We don't usually talk about VAC (our counter-hacking hacks), because it creates more opportunities for cheaters to attack the system (through writing code or social engineering).
This time is going to be an exception.
There are a number of kernel-level paid cheats that relate to this Reddit thread . Cheat developers have a problem in getting cheaters to actually pay them for all the obvious reasons, so they start creating DRM and anti-cheat code for their cheats. These cheats phone home to a DRM server that confirms that a cheater has actually paid to use the cheat.
VAC checked for the presence of these cheats. If they were detected VAC then checked to see which cheat DRM server was being contacted. This second check was done by looking for a partial match to those (non-web) cheat DRM servers in the DNS cache. If found, then hashes of the matching DNS entries were sent to the VAC servers. The match was double checked on our servers and then that client was marked for a future ban. Less than a tenth of one percent of clients triggered the second check. 570 cheaters are being banned as a result.
Cheat versus trust is an ongoing cat-and-mouse game. New cheats are created all the time, detected, banned, and tweaked. This specific VAC test for this specific round of cheats was effective for 13 days, which is fairly typical. It is now no longer active as the cheat providers have worked around it by manipulating the DNS cache of their customers' client machines.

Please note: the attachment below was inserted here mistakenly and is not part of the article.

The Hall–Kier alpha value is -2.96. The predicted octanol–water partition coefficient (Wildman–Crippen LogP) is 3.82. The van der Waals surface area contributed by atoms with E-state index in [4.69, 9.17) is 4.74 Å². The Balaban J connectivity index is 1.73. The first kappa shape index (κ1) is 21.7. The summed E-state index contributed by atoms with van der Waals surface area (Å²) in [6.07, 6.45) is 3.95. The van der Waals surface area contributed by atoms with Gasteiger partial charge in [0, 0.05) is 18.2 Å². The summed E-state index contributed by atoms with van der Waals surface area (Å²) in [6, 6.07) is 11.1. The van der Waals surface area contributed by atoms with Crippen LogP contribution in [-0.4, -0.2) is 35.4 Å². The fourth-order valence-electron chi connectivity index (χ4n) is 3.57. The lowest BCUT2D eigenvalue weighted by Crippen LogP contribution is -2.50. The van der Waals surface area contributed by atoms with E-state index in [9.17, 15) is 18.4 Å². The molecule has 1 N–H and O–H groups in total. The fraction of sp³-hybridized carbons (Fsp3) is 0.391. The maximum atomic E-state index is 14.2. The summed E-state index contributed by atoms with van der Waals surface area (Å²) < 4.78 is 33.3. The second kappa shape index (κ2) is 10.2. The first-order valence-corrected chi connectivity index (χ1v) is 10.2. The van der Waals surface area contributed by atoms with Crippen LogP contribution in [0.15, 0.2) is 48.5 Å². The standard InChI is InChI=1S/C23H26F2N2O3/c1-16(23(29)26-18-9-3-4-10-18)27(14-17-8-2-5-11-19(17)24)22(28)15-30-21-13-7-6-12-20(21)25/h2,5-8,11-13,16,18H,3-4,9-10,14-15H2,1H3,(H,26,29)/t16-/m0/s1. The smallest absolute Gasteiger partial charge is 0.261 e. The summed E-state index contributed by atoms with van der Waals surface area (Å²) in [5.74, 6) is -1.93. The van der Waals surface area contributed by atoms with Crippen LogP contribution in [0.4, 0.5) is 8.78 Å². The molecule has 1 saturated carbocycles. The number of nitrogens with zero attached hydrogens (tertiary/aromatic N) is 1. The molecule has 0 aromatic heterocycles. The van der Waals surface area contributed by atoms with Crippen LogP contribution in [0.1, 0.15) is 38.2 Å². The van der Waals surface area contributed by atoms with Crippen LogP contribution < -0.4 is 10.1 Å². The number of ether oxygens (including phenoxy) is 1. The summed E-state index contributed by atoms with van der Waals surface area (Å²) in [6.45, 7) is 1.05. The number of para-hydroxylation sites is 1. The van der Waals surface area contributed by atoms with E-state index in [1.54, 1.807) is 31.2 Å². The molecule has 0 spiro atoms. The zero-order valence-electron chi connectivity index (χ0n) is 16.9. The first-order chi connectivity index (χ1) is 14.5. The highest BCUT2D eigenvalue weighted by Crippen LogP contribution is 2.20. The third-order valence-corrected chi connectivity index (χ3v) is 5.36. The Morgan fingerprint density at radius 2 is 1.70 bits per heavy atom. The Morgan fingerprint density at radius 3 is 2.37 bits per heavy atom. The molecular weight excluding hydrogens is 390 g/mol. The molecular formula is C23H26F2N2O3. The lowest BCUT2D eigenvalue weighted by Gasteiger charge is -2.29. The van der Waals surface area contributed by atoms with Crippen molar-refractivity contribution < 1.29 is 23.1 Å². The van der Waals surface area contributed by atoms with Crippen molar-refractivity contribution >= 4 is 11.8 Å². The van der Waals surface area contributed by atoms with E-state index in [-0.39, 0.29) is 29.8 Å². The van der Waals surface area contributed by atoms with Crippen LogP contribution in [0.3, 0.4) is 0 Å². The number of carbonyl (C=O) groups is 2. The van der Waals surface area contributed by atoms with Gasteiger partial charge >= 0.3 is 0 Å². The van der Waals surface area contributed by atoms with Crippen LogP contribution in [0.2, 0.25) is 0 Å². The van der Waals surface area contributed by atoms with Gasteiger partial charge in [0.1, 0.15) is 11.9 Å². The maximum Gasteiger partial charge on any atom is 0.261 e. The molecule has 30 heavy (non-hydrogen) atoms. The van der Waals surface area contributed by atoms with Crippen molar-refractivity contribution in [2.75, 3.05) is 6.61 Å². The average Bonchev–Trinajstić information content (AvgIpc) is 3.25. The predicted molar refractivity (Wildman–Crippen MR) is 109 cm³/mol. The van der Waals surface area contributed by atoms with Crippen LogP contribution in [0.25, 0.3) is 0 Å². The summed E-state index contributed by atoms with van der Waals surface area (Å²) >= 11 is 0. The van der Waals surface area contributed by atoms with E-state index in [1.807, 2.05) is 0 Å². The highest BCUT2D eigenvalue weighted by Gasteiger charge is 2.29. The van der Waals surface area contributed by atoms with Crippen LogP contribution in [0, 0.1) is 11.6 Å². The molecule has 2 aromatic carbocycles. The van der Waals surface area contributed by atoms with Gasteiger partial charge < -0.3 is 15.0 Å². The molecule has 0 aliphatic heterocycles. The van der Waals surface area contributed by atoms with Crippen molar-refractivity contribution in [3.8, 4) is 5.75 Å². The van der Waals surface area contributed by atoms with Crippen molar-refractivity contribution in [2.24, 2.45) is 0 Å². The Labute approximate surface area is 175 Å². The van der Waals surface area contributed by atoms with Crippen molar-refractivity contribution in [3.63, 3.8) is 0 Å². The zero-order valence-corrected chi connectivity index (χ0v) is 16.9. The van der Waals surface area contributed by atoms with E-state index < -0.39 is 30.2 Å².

Kernel-level cheats are expensive to create, and they are expensive to detect. Our goal is to make them more expensive for cheaters and cheat creators than the economic benefits they can reasonably expect to gain.
There is also a social engineering side to cheating, which is to attack people's trust in the system. If "Valve is evil - look they are tracking all of the websites you visit" is an idea that gets traction, then that is to the benefit of cheaters and cheat creators. VAC is inherently a scary looking piece of software, because it is trying to be obscure, it is going after code that is trying to attack it, and it is sneaky. For most cheat developers, social engineering might be a cheaper way to attack the system than continuing the code arms race, which means that there will be more Reddit posts trying to cast VAC in a sinister light.
Our response is to make it clear what we were actually doing and why with enough transparency that people can make their own judgements as to whether or not we are trustworthy.
1) Do we send your browsing history to Valve? No.
2) Do we care what porn sites you visit? Oh, dear god, no. My brain just melted.
3) Is Valve using its market success to go evil? I don't think so, but you have to make the call if we are trustworthy. We try really hard to earn and keep your trust.
That's a little less shitty and a mostly reasonable explanation.
I think somewhat expected. Valve has far more to lose than gain by harvesting your history.
I feel increasingly secure in my original assessment.
Machines and Internet speeds being what they are now, is there even a need still for cache and temp files? I would think no, and I would assume we would all be a bit more secure/private without it.